History of Ferrari

On February the 18th 1898 Enzo Ferrari was born in Modena. After being forced to leave school after the death of his father, he went on to work in the Modeno Fire Brigades workshop as a turning instructor. After serving his country in World War I, in 1918 he started to work as a test driver in Turin. He soon moved to Milan to work for CMN (Costruzioni Meccaniche Nazionali) as a racing driver and a test driver.

In 1919 he made his racing debut in the Parma – Berceto race, later that year he also entered the Taraga Florio race. 1920 saw Enzo move to the racing team Alfa Romeo, at this team he formed a strong relationship which lasted over 20 years, his career progressed from a test driver to a race driver to a sales assistant and he eventually he was to be the Director of the Alfa Racing Division until 1939.

In 1923 while racing at the Circuit of Sivocci at Ravenna he was approached by Count Enrico and Countess Paolina Baracca, the parents of the heroic Italian pilot Francesco Baracca. Francesco was known as the Italian ace of aces. He died on Mount Montello during the war. His parents gave Ferrari their son’s squadron badge, which was the famous prancing horse on a yellow shield.

Although Enzo Ferrari was connected with Alfa Romeo for many years, he built only a few sports cars bearing his name and his famous prancing horse badge. In 1929 Enzo formed the Scuderia Ferrari with the aim of organizing racing for members. The Scuderia Ferrari team competed in 22 events and scored 8 victories and several good placings.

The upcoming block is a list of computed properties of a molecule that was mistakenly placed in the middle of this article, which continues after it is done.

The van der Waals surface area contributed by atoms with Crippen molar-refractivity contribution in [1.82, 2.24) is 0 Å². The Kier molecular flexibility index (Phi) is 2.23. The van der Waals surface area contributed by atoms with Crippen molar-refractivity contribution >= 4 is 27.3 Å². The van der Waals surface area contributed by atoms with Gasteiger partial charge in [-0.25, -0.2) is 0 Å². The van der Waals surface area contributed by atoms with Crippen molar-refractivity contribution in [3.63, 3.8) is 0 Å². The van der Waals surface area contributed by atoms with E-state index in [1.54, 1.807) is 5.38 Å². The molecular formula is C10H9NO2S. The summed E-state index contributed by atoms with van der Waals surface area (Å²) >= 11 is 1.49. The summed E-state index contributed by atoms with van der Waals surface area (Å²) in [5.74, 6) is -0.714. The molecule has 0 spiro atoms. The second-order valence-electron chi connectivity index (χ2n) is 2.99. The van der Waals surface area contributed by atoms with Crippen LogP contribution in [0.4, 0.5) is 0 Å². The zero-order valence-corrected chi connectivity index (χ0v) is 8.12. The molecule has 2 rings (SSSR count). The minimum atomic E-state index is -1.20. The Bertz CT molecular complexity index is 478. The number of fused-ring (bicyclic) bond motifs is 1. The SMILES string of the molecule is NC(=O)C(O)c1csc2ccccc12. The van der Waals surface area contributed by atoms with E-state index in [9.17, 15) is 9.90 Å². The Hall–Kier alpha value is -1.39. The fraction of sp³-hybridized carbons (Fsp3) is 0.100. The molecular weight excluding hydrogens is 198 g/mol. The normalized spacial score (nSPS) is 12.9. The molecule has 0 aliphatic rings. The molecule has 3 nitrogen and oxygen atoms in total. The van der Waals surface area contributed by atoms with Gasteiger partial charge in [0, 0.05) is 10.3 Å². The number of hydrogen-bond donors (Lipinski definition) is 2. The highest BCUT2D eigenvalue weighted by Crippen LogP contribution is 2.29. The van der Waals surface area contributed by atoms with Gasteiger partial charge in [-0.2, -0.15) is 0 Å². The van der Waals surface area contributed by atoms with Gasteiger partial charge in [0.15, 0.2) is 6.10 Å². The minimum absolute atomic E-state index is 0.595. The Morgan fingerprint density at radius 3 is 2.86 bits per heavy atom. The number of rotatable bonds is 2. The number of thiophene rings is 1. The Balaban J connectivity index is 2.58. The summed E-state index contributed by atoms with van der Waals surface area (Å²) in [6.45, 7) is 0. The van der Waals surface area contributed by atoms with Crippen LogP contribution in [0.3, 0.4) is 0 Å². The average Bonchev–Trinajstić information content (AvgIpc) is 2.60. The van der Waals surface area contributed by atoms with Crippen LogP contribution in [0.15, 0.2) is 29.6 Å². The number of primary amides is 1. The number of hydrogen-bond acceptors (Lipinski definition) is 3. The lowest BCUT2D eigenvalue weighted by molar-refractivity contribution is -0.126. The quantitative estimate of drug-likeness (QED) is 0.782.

In 1940 Enzo Ferrari left Alfa Romeo and started a new company Auto-Avio Costruzioni Ferrari. During World War II the Ferrari workshop moved from Modena to Maranello. The workshop became a victim of the war in 1944 – it was leveled by bombs. A year after the war in 1946 the shop was rebuilt and work began on the first ever Ferrari motorcar, the 125 Sport. This car started a grand tradition of winning for Ferrari. Since it’s first race in 1947, Ferrari’s have had over 5,000 successes on race tracks around the globe. In 1960 the business was turned into a joint stock company in which Fiat became a 50-50 partner in 1969.

Enzo Ferrari died in Modena on August 14 1988. After the death of Enzo Ferrari, Scuderia Ferrari struggled to come to terms with the loss of its founder. The team was dragged down with internal politics marring the performances on the track. Despite a good run with Mansell and Prost the team soon became un-competitive. The turning point for Ferrari was the signing of the current world champion Michael Schumacher and Ross Brawn in 1996, since then the team has re-found it’s racing history and are now back at the front of the grid.

The Ferrari Emblem – “The story of the prancing horse is simple and fascinating. The horse was painted on the fuselage of the fighter plane flown by Francesco Baracca, a heroic Italian pilot who died on Mount Montello: the Italian ace of aces of the First World War. In 1923, when I won the first Savio circuit, which was run in Ravenna, I met Count Enrico Baracca, the pilot’s father, and subsequently his mother, Countess Paolina. One day she said to me, “Ferrari, why don’t you put my son’s prancing horse on your cars; it would bring you luck.” I still have Baracca’s photograph with the dedication by his parents, in which they entrusted the emblem to me. The horse was black and has remained so; I added the canary yellow background because it is the colour of Modena.” ~ Enzo Ferrari